Today is Cyber Monday. In years past, I would have gotten a good start on my holiday shopping today. This year, not so much. I haven’t even started looking. I have a few ideas, but mostly I haven’t thought about it much. This weekend, the busiest shopping weekend of the entire year, I’ve watched Elf three times with Eve, wondered a little about where to put the Christmas tree and decided to make cheese straws with the cookie-press-thingamajig I bought last year.
I love Christmas. I really, really love every almost every single thing about it. The songs, the smells, the anticipation, the cookies. But I absolutely, unequivocably and without a doubt do not love the rushing, stressing and 25-day freakout over buying Christmas presents. Don’t get me wrong — I enjoy giving presents, especially when I know the recipient will really like what I’m about to give them. Too many times, however, I’ve bought a mediocre to terrible gift for someone I love simply to check their name off my list.
Also, online shopping is one thing, but shopping the brick and mortars is quite another. During the holidays people go, quite simply, batcrap crazy. There’s this look in their eyes, you’ve seen it, especially as we get closer to D-day. It’s a mixture of panic, exhaustion and steely resolve. They grab for the last Hilshire Farms basket before you get it, jump in line at Customer Service for free gift-wrapping and mill around the food court like deranged lab rats. Crazy. I prefer to stay home and make sausage balls with Eve or move my nativity scene around 2,132 times. Like Alice, I don’t want to go among mad people.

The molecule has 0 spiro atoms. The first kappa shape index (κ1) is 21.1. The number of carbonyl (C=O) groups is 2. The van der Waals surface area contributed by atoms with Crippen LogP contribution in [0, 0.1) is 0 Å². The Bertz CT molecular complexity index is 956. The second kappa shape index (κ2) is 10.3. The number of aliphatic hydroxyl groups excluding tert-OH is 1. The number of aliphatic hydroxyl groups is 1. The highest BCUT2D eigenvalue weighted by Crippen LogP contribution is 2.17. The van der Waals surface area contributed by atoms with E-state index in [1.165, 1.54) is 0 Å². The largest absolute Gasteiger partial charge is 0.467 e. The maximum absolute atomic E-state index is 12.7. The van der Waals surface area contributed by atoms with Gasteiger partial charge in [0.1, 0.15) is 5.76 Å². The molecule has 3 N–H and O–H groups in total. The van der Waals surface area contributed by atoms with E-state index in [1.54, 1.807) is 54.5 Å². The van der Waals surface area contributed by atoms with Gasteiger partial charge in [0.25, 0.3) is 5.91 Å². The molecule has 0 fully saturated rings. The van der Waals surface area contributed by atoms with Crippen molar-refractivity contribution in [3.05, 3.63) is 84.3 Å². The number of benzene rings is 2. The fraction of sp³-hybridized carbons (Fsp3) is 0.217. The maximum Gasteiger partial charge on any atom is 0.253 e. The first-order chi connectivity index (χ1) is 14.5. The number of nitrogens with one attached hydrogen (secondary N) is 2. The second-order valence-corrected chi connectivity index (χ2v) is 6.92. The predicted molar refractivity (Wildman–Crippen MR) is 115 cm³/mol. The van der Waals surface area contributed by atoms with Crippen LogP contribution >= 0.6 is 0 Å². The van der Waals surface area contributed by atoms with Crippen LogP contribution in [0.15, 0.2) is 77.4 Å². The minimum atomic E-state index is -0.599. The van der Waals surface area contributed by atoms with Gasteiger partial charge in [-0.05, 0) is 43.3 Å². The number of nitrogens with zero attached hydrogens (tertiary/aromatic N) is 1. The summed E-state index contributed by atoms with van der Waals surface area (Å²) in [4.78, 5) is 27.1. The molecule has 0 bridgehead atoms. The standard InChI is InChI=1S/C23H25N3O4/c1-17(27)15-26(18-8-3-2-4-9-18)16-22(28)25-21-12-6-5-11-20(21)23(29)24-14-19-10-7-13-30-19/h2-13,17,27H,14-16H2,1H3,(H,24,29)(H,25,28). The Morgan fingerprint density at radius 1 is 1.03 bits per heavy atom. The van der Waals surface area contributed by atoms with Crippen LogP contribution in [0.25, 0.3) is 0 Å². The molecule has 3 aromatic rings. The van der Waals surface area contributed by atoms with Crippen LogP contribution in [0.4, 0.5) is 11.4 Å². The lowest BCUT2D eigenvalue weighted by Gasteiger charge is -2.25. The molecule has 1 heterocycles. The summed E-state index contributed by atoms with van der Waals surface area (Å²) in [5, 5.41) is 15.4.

Frankly, I think there should be a cutoff for Christmas presents. I propose 12 years old. After that, you will receive gift cards and/or cash until you reach 21. After that, the party’s over. I figure if you can vote and buy alcohol, you’re too old to be opening a stack of presents. It’s unseemly. Maybe this would relieve some pressure for the poor souls wandering the mall and bring the focus back to where it should be at Christmas: watching all 12 renditions of A Christmas Carol, singing your child’s version of “Jingle Bells” and driving around looking at people’s Christmas lights. And cookies.
If you like to buy Christmas presents, that’s great. Some people do. I’m not suggesting there’s anything inherently wrong with that. I just think it’s gotten out of hand, and I’m guessing most folks would agree. Last year on Black Friday a Walmart employee was trampled to death. Not to bring everybody down, but if most of us concede that it’s gotten out of hand, what are we still doing out there every year?